Most PTAB judges have little district court litigation or trial experience, so I suspect they probably didn’t understand how slippery district court trial dates are when they issued those earlier decisions supporting discretionary denial. After all, the timetable in a PTAB proceeding is far more strict and you an set your watch to the deadline of final written decisions.

    I suspect the the problem here might end up taking care of itself as the PTAB learns more about the vagaries with respect to district court trial dates, and recent decisions in the past few weeks suggest they’re walking back on reliance on trial dates as a single factor for denying IPR. From the standpoint of the plaintiffs, if this lawsuit merely accelerates the PTAB’s learning curve on this point, and results in fewer denials based on unreliable trial dates, the plaintiffs will probably consider the lawsuit a success even if it ultimately fails on the merits of the APA claim.

    1. 6.1

      The goal if the law suit is obviously to give the serial infringers back their unlimited access to that abomination the PTAB privy court. A privy court that renders Art III decisions mere advisory opinions in violation of Hayburn’s case and is an affront to the 7th Amendment. We fought a revolution to get that one. Since we are now forced to live with this anomaly, i.e., Oil States, the very least the PTAB can do to mitigate it’s existence as Constitutional molecular acid is to promulgate decisions wherein the PTAB will act in harmony with the Art III courts. The ‘pull up the ladder behind you’ tech companies love their Star Chamber, hey it cost them a lot of money to log roll Congress on this, plus creating the echo chamber of patent hate wasn’t cheap either to condition the battle field for the Oil States decision passing on this monster. What’s another couple tens of millions to take a run at PTAB attempting to act at least somewhat in harmony with the Art III department? It’s at least 50/50 SCOTUS will continue to beat on it’s red headed step child patent law.

  3. 5

    No patent owner consents to IPR review, that would be nonsensical. Not sure why the relative sizes of the businesses are relevant but Intri-Plex is hardly a small business and retained one of the most expensive law firms. Intri-Plex is a subsidiary of a multi billion dollar corporation and ultimately owned by a mega private equity (or at least was at the time).

    Unwanted interference from the PTAB? In every IPR petition filed, the petitioner wants the “interference” and the patent owner does not.

    I am interested in the author’s thoughts on the following points:
    1. The unreliability of frequent moving trial dates as a factor for determining institution, and
    2. The interplay between the nhk-fintiv rule and the string of 2019- precedents that seem to expand the board’s discretion to deny multiple petitions including follow ons to address claims asserted after the one year bar. Seems the PTAB is demanding both prudence in filing the petition and also expeditious filings to beat out a trial date.

  4. 4

    “By the the time court litigation has reached a stage advanced enough that the NHK-Fintiv doctrine would apply, much of the cost of litigation has already been sunk, especially by the close of discovery and the scheduling of trial, as in the NHK case itself.”

    I disagree and would like to know the author’s response to the Complaint’s note that trial dates are a traditionally unreliable factor. I also suggest reviewing the docket in the NHK District Court case itself. After the PTAB issued its decision, discovery was substantially extended and trial delayed multiple times, ironically as a result of on-sale bar invalidating prior art produced by Intri-Plex after the PTAB’s decision and after the original fact discovery deadline.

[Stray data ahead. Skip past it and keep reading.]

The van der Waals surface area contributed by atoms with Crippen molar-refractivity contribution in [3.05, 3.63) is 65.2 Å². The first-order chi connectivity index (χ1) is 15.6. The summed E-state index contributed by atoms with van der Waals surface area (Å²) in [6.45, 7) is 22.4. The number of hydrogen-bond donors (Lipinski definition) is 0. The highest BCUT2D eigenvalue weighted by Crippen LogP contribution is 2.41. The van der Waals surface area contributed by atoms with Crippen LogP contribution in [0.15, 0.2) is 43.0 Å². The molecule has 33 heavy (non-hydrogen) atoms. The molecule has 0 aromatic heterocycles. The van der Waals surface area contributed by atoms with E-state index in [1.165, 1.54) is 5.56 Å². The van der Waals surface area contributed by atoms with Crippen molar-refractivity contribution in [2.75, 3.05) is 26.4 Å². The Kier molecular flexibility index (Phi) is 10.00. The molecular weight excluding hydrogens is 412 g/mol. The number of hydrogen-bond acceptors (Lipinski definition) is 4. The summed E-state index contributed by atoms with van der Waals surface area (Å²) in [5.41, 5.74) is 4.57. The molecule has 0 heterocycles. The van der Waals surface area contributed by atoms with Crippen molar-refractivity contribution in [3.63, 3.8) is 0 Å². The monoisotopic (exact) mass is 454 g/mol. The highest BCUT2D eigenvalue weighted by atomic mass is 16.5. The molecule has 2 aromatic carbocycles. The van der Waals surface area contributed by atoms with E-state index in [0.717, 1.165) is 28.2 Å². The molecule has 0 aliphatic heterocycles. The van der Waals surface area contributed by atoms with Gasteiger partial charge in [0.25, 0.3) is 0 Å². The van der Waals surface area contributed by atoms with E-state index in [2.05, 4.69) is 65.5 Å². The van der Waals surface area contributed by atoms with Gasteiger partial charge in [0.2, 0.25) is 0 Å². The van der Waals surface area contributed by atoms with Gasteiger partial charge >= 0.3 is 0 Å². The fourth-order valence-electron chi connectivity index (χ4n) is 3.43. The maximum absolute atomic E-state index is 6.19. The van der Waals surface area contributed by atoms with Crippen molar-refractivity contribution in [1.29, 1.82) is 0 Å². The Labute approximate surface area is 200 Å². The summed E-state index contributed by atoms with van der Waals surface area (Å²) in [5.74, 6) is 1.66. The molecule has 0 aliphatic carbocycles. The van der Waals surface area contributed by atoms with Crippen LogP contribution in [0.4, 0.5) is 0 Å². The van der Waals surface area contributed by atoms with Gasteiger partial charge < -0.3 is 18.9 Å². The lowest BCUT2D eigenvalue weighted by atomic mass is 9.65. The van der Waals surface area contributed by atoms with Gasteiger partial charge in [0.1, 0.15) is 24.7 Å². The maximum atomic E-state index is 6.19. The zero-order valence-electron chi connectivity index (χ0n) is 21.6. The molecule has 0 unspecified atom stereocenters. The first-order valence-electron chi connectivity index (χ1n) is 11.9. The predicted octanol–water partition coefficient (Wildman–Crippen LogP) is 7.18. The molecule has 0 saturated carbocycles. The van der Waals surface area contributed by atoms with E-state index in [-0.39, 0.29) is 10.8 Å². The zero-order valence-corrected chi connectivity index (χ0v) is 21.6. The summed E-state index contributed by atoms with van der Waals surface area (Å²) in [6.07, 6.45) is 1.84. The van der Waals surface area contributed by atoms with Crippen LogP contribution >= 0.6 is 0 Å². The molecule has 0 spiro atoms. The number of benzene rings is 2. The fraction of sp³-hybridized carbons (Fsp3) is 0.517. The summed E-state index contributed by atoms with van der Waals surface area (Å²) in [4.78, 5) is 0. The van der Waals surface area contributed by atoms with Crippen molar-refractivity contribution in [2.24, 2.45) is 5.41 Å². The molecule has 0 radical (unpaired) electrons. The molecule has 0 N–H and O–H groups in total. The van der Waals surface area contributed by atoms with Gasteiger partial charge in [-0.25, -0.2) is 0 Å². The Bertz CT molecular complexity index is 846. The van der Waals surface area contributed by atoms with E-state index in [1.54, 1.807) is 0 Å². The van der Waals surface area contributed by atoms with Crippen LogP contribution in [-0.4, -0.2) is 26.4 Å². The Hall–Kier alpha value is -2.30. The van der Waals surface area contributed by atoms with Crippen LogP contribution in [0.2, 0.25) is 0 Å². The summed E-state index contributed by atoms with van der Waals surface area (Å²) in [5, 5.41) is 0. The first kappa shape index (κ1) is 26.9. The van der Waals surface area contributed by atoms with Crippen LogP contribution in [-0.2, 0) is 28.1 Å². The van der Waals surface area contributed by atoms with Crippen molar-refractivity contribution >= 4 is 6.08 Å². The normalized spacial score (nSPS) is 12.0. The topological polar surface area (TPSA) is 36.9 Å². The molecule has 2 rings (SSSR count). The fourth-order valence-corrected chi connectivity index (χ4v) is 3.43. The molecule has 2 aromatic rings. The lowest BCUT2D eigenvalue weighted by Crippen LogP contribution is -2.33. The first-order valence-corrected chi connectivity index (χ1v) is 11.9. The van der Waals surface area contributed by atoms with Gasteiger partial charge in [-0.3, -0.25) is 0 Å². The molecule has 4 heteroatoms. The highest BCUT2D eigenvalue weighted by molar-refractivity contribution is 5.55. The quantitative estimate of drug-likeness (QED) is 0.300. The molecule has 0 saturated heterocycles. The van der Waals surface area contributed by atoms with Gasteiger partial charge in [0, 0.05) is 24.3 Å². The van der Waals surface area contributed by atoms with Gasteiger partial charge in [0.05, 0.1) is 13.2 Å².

As a side note, I would also question the PTAB’s determination that the arguments presented in the NHK petition were previously considered (full disclosure: I wrote the NHK petition).

    1. 4.1

      PTAB adds 3 years and a half a million dollars to the litigation. If the case is not stayed, it is more efficient to deny institution. If the judge needs help from the PTAB he will stay the case. Unwanted interference by the PTAB is unnecessary and inefficient.

      NHK is a $6 billion corporation while Intri-Plex is a $30 million small business. If PTAB were more efficient then Intri-Plex would have consented to jurisdiction there.

      1. 4.1.1


        Unfortunately, you are using the word “efficient” here is a FAR too limited manner.

        You are viewing “efficiency” ONLY from the vantage point of the smaller entity.

        This myopia discounts the very real (albeit VERY BAD) efficiency that is at the root of the problem: the very much Rational Actor aspect of Efficient Infringement.

        Turn the hallowed property right from the Quid Pro Quo that is the fuel for innovation into a mere ‘business trinket’ and instead of ‘property’ (which in its Lockean nature, ALWAYS had an elevated and even ‘sacred’ position), you have a much more ‘convenience’ aspect of ‘Contracts” in which breach of which is viewed in terms of “meh, it’s not that big of a deal.

        Focusing on these two very radical different viewpoints of BOTH innovation and property provides a very clear litmus test.

        If ANYONE wants clarity – start with that litmus test.

  5. 3

    Given that APA review is explicitly not available where “agency action is committed to agency discretion by law,” 5 U.S.C. § 701, this challenge will have to reckon with the Supreme Court’s indication in Cuozzo Speed Techs., LLC v. Lee, 136 S. Ct. 2131 (2016) that “the agency’s decision to deny a petition is a matter committed to the Patent Office’s discretion.” Id. at 2140 (citing 5 U.S.C. § 701(a)(2)).